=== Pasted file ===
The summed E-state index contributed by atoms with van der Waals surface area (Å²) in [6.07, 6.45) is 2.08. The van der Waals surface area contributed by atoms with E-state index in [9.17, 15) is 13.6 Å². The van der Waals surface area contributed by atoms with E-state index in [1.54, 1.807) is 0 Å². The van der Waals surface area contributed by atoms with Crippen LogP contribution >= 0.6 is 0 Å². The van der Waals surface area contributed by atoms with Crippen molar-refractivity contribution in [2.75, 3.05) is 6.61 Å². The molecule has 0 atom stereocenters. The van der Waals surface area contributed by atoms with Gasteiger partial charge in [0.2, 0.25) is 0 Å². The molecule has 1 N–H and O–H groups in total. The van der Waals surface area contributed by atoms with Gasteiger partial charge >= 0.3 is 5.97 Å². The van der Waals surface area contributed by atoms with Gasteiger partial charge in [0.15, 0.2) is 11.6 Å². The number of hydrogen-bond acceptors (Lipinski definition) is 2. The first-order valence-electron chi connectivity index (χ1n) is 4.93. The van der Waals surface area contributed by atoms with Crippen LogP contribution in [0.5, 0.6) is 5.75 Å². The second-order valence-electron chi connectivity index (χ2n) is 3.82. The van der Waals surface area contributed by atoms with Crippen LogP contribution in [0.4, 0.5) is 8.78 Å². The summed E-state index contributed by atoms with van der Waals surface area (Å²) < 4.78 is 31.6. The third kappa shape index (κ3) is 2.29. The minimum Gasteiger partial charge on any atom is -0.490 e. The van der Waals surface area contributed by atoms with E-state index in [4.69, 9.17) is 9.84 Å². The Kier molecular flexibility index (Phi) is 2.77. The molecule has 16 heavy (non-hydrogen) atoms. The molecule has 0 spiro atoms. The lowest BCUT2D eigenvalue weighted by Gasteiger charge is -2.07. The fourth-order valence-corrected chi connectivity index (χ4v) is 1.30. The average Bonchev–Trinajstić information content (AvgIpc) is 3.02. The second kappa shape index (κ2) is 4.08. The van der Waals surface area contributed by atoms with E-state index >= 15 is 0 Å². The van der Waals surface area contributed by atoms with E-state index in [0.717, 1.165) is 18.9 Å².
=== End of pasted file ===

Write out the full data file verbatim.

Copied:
The summed E-state index contributed by atoms with van der Waals surface area (Å²) in [6.07, 6.45) is 2.08. The van der Waals surface area contributed by atoms with E-state index in [9.17, 15) is 13.6 Å². The van der Waals surface area contributed by atoms with E-state index in [1.54, 1.807) is 0 Å². The van der Waals surface area contributed by atoms with Crippen LogP contribution >= 0.6 is 0 Å². The van der Waals surface area contributed by atoms with Crippen molar-refractivity contribution in [2.75, 3.05) is 6.61 Å². The molecule has 0 atom stereocenters. The van der Waals surface area contributed by atoms with Gasteiger partial charge in [0.2, 0.25) is 0 Å². The molecule has 1 N–H and O–H groups in total. The van der Waals surface area contributed by atoms with Gasteiger partial charge >= 0.3 is 5.97 Å². The van der Waals surface area contributed by atoms with Gasteiger partial charge in [0.15, 0.2) is 11.6 Å². The number of hydrogen-bond acceptors (Lipinski definition) is 2. The first-order valence-electron chi connectivity index (χ1n) is 4.93. The van der Waals surface area contributed by atoms with Crippen LogP contribution in [0.5, 0.6) is 5.75 Å². The second-order valence-electron chi connectivity index (χ2n) is 3.82. The van der Waals surface area contributed by atoms with Crippen LogP contribution in [0.4, 0.5) is 8.78 Å². The summed E-state index contributed by atoms with van der Waals surface area (Å²) < 4.78 is 31.6. The third kappa shape index (κ3) is 2.29. The minimum Gasteiger partial charge on any atom is -0.490 e. The van der Waals surface area contributed by atoms with E-state index in [4.69, 9.17) is 9.84 Å². The Kier molecular flexibility index (Phi) is 2.77. The molecule has 16 heavy (non-hydrogen) atoms. The molecule has 0 spiro atoms. The lowest BCUT2D eigenvalue weighted by Gasteiger charge is -2.07. The fourth-order valence-corrected chi connectivity index (χ4v) is 1.30. The average Bonchev–Trinajstić information content (AvgIpc) is 3.02. The second kappa shape index (κ2) is 4.08. The van der Waals surface area contributed by atoms with E-state index >= 15 is 0 Å². The van der Waals surface area contributed by atoms with E-state index in [0.717, 1.165) is 18.9 Å².